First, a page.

Difference between revisions of "Legal Team/Decisions/Dealing with Public Domain within SPDX Files"

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<p>On several ocassions, it has been suggested to add a "public domain" short identifer to the SPDX License List, as this would allow a short and efficient way to identify software that has been released into the public domain. Upon discussion by the SPDX Legal Team, the idea of having a "generic" identifier for something that it released into the public domain was rejected. This would not be practical for a number of reasons and public domain dedications have already been handled like any other license.</p>
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<p>On several occasions, it has been suggested to add a "public domain" short identifer to the SPDX License List, as this would allow a short and efficient way to identify software that has been released into the public domain. Upon discussion by the SPDX Legal Team, the idea of having a "generic" identifier for something that it released into the public domain was rejected. This would not be practical for a number of reasons and public domain dedications have already been handled like any other license.</p>
  
 
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Revision as of 16:40, 28 February 2013

On several occasions, it has been suggested to add a "public domain" short identifer to the SPDX License List, as this would allow a short and efficient way to identify software that has been released into the public domain. Upon discussion by the SPDX Legal Team, the idea of having a "generic" identifier for something that it released into the public domain was rejected. This would not be practical for a number of reasons and public domain dedications have already been handled like any other license.

  1. The concept of public domain does not necessarily translate across jurisdictions and the conditions under which a work can be released to the public domain vary on an country-by-country basis. Thus, having a short identifier could potentially only introduce ambiguity as to what that short identifier precisely means.  The goal of the SPDX License List is to increase accuracy, not ambiguity, when it comes to identifying how software has been licensed.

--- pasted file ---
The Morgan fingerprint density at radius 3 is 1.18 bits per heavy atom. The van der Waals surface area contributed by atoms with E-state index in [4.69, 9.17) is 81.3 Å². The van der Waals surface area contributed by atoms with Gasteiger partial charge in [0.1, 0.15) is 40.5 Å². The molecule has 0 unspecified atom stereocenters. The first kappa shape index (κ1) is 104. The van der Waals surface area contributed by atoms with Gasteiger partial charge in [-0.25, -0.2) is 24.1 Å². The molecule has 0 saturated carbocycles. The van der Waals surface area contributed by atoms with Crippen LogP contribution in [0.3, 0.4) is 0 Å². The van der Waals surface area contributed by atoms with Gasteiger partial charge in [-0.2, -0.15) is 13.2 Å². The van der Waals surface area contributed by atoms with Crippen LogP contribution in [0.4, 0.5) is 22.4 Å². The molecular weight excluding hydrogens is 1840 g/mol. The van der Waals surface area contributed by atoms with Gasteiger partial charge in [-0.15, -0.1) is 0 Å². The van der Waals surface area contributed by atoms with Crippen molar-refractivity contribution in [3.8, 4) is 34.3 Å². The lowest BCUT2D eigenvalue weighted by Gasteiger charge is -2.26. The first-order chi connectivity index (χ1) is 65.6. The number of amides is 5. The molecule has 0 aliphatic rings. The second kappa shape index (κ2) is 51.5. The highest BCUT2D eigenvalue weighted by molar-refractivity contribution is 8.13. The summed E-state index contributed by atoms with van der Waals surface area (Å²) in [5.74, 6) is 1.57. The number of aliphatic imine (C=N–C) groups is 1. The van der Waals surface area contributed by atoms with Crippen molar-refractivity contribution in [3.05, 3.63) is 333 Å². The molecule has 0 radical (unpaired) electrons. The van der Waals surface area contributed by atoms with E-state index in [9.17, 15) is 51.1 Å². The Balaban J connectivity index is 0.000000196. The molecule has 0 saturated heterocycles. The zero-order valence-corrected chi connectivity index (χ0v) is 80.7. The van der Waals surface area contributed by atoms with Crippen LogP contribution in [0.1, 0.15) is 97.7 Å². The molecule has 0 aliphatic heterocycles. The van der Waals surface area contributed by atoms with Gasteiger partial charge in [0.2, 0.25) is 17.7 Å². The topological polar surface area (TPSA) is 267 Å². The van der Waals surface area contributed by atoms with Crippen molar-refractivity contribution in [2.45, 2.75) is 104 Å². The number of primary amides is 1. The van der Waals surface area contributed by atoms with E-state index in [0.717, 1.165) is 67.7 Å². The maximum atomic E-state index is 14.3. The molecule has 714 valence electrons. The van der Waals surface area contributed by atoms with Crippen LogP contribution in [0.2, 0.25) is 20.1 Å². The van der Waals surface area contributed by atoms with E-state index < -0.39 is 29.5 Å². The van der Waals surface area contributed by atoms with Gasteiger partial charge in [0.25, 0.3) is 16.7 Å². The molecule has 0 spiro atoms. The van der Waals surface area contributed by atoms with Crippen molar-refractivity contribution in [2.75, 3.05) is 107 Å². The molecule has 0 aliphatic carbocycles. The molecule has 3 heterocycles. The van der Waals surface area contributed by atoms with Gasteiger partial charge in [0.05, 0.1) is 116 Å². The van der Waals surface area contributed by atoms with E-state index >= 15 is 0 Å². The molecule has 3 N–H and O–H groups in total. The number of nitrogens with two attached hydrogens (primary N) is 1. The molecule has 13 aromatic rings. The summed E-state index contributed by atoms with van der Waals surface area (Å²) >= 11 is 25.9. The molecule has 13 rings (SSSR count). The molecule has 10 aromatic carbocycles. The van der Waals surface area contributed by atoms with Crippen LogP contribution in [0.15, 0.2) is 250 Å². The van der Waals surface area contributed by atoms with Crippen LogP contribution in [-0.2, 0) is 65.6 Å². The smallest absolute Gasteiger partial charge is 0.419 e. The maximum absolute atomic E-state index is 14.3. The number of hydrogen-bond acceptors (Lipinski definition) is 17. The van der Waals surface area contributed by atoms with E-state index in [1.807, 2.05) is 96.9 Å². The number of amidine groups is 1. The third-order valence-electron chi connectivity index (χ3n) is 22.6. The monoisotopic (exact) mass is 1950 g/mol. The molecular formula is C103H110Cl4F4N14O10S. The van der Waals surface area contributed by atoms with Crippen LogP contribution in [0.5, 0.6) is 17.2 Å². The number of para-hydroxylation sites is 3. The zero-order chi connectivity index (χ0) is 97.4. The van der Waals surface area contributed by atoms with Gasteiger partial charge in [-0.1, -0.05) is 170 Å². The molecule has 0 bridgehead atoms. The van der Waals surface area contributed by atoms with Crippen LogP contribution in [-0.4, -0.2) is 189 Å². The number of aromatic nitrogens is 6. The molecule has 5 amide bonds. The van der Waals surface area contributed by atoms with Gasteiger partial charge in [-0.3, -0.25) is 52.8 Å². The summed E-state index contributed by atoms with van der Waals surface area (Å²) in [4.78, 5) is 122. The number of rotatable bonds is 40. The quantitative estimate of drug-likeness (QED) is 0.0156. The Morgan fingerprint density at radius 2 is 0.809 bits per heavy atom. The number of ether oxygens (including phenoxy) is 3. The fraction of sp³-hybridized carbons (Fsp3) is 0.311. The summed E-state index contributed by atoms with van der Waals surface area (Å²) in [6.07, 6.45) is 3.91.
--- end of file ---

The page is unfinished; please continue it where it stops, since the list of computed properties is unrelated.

2. Some public domain "dedications" are really licenses.  That is, examples exist where the author calls it "public domain," yet the terms include conditions, thus making the terms resemble a license.  If there was a generic public domain short identifier on the SPDX License List, this could result in an SPDX user identifying such a scenario using the short identifier, instead of capturing the actual text of the license, which would be incorrect.
  3. By having a generic identifier with no corresponding license text to match to places the burden on the SPDX user to make a legal interpretation to determine whether the software is indeed public domain and therefore, warrants using the generic public domain identifier.  The goal of the SPDX License List is to avoid such interpretations, but providing a list of vetted short identifiers and license text than can be definitively matched, including by using the efficiency of automated processes (i.e. scanning tools, etc.).
  4. Commonly found public domain dedications have already been included on the SPDX License List  (e.g., ANTLR, Sax, CC-0). Other public domain dedications or licenses that are not on the SPDX License List can be requested in the same way that any other license is requested to be added.
  5. Where something is noted with a public domain dedication, it can be captured the same was as any (other) license. That is, if it is something is part of the SPDX License List, it will have a short identifier, full name and exact text match like the examples above, and if it is not on the SPDX License List, it can be captured the same way as any (other) license not on the list via a license reference.

last updated 28 February 2013